I am an alter'd woman. No more ; I will not threaten.
[Erit. Timag. So it seems; Leost. What a bridge
A part of your honour's ruff stands out of rank Of glass I walk upon, over a river
too. Of certain ruin! Mine own weighty fears
Coris. No matter, I have other thoughts. Cracking what should support me! and those Timag. O strange! helps,
Not ten days since it would have vex'd you more Which confidence yields to others, are from me Than the loss of your good name: pity, this Ravished by doubts and wilful jealousy. [Erit.
For your proud itch came no sooner ! Marry, SCENE IV.-Another Room in the same.
Seems to bear up still. Enter TIMAGORAS, Cleon, Asotus, CORISCA,
Olymp. I complain not, sir;
I have born my fortune patiently.
Timag. Thou wert ever
An excellent bearer; so is all your tribe,
Enter LeoSTHENES, and DIPHILUS, with a
Timog. How now, friend?
Looks our Cleora lovely ?
Leost. In my thoughts, sir.
Diph. It is Timoleon's pleasure;
Leost. Ha! I more than fear.
Enter DIPHILUS, with PISANDER.
Diph. Close hid in your sister's chamber.
Leost. This confirms
Timag. But that I scorn
Phi. He's more a slave than fortune
Upon unweaponed innocence.
Pis. Curs snap at lions in the toil, whose looks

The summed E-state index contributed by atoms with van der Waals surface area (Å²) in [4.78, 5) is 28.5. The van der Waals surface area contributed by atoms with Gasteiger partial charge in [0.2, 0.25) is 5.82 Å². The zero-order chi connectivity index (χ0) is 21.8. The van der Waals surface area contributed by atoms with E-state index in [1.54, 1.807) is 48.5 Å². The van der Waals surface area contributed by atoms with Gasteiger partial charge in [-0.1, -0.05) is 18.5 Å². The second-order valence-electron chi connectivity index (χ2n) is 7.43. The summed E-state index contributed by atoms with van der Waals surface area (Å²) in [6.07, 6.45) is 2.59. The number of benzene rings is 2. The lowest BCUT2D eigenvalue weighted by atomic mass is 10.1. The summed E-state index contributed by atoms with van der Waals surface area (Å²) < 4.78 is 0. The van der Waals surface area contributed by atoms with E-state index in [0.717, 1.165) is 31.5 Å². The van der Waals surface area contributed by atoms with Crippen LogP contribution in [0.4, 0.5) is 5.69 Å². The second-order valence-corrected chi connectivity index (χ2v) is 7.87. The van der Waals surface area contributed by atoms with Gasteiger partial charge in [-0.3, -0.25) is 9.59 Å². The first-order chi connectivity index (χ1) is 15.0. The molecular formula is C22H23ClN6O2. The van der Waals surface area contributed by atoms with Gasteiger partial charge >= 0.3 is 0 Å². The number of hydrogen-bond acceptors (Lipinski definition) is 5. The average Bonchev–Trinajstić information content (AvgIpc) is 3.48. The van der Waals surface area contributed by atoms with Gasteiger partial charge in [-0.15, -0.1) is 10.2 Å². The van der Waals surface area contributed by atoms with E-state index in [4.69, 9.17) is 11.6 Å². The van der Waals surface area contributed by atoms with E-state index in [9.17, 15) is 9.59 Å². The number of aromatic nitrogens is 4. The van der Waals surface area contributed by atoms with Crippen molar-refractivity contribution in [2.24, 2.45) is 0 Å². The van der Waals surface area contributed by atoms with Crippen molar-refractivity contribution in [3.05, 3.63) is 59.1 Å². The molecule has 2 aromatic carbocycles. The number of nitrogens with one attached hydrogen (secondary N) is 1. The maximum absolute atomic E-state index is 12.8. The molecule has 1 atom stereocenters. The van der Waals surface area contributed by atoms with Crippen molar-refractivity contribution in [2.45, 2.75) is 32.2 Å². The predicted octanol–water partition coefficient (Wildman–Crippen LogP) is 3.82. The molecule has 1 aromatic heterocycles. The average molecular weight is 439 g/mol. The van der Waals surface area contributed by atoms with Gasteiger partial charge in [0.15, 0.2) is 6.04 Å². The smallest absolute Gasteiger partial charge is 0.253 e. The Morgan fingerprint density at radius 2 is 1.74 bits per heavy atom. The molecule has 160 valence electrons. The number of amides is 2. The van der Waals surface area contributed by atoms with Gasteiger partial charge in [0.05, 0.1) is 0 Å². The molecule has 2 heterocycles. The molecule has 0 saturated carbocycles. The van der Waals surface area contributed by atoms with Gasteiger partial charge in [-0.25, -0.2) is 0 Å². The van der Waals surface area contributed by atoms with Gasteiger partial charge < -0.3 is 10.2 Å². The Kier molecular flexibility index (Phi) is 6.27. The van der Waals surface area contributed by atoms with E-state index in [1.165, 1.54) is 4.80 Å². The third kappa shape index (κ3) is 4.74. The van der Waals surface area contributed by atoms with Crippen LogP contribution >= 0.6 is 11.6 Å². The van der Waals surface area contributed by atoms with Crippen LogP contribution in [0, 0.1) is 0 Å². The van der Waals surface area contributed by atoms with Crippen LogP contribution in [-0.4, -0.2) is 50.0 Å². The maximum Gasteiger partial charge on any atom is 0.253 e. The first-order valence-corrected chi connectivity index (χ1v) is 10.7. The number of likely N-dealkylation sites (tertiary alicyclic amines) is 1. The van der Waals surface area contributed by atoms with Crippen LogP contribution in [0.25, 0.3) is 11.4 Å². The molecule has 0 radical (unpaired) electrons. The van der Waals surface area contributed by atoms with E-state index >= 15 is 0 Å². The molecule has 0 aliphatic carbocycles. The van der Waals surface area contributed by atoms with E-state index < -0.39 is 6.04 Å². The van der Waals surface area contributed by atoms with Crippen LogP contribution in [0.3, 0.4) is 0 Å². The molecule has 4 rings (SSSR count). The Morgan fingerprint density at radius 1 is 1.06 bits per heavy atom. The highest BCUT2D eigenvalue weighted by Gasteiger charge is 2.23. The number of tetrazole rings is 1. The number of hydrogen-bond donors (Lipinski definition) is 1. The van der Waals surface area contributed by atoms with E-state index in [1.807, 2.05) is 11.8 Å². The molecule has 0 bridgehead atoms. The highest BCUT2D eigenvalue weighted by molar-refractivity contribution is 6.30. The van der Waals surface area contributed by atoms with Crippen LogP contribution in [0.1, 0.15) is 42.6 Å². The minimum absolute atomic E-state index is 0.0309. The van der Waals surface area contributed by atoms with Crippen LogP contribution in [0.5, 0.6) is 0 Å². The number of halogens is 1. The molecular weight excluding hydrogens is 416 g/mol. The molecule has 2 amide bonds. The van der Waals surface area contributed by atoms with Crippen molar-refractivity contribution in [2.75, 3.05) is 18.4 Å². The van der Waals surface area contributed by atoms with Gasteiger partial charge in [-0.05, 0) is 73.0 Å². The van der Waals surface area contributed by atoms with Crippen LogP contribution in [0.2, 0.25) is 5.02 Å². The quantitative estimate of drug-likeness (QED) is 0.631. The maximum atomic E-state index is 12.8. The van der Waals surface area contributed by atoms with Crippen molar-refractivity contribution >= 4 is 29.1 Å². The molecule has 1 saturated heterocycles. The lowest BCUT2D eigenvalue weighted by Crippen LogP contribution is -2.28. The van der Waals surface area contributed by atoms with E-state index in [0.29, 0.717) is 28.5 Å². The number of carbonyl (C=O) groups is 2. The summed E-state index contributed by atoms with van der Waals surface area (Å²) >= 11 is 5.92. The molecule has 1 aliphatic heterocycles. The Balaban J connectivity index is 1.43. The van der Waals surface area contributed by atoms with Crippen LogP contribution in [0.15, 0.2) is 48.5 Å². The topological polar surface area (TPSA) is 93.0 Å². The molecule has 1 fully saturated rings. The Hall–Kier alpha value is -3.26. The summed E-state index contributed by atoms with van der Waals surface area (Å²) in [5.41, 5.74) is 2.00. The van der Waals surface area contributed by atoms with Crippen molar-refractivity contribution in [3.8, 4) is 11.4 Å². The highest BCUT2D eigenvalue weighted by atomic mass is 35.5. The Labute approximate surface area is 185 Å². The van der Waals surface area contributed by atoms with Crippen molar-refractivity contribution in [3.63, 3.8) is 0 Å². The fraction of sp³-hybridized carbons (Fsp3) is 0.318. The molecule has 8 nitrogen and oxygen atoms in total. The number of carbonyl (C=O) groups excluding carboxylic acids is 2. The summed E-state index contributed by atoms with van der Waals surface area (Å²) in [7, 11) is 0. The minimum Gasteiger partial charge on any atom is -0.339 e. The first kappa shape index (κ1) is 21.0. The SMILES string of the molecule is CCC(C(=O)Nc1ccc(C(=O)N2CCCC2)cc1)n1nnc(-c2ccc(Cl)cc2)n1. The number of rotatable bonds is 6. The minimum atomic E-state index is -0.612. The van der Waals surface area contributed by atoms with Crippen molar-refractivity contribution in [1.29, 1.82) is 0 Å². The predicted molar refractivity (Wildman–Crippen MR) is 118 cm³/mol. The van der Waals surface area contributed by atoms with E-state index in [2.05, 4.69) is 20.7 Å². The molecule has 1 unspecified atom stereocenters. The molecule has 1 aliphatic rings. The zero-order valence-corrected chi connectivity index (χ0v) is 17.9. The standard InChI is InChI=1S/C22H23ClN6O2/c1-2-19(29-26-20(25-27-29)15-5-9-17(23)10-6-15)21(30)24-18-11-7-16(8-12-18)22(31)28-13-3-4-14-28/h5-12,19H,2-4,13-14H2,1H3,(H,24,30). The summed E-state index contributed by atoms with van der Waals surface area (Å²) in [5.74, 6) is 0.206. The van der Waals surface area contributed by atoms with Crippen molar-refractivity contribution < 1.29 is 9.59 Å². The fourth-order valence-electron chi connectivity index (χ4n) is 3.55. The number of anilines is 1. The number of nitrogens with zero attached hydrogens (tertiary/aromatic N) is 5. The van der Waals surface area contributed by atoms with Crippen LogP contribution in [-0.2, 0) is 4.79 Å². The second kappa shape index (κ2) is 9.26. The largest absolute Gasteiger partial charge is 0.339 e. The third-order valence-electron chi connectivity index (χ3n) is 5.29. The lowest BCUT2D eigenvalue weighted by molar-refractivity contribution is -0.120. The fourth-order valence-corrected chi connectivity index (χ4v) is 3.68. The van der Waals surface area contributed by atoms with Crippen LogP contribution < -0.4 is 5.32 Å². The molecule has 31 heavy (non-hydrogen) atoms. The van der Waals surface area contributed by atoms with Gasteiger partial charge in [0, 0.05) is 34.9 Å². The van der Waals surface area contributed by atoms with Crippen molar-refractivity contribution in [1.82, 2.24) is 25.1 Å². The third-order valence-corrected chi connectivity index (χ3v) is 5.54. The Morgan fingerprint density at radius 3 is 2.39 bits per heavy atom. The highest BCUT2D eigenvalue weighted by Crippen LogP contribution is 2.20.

Timag. As a wild beast,
Pis. O divine Cleora!
Pis. Yes, and love her ;
Timag. Stop his mouth;
[Erit Guard with PISAND.
Asot. If he get loose, I know it,
caper like an ape again, I feel
Timan. This goes to my lady. (Aside.
Leost. He is not worth my thoughts. No cor-
You are no more your own, nor mine, but must SCENE I.--A Room in ARCHIDAMUS's House. Resolve to serve and suffer his commands,
And not dispute them; ere it be too late,
Consider it duly. I must to the senate.
[Erit ARCH, honours
Cleora. I am much distracted; in Leosthenes And glories centupled, (as I must confess, I can find nothing justly to accuse, Leosthenes is most worthy) yet I will not, But this excess of love, which I have studied However I may counsel, force affection. To cure with more than common means; yet still Cleora. It needs not, sir; I prize him to his It grows upon him. And, if I may call worth,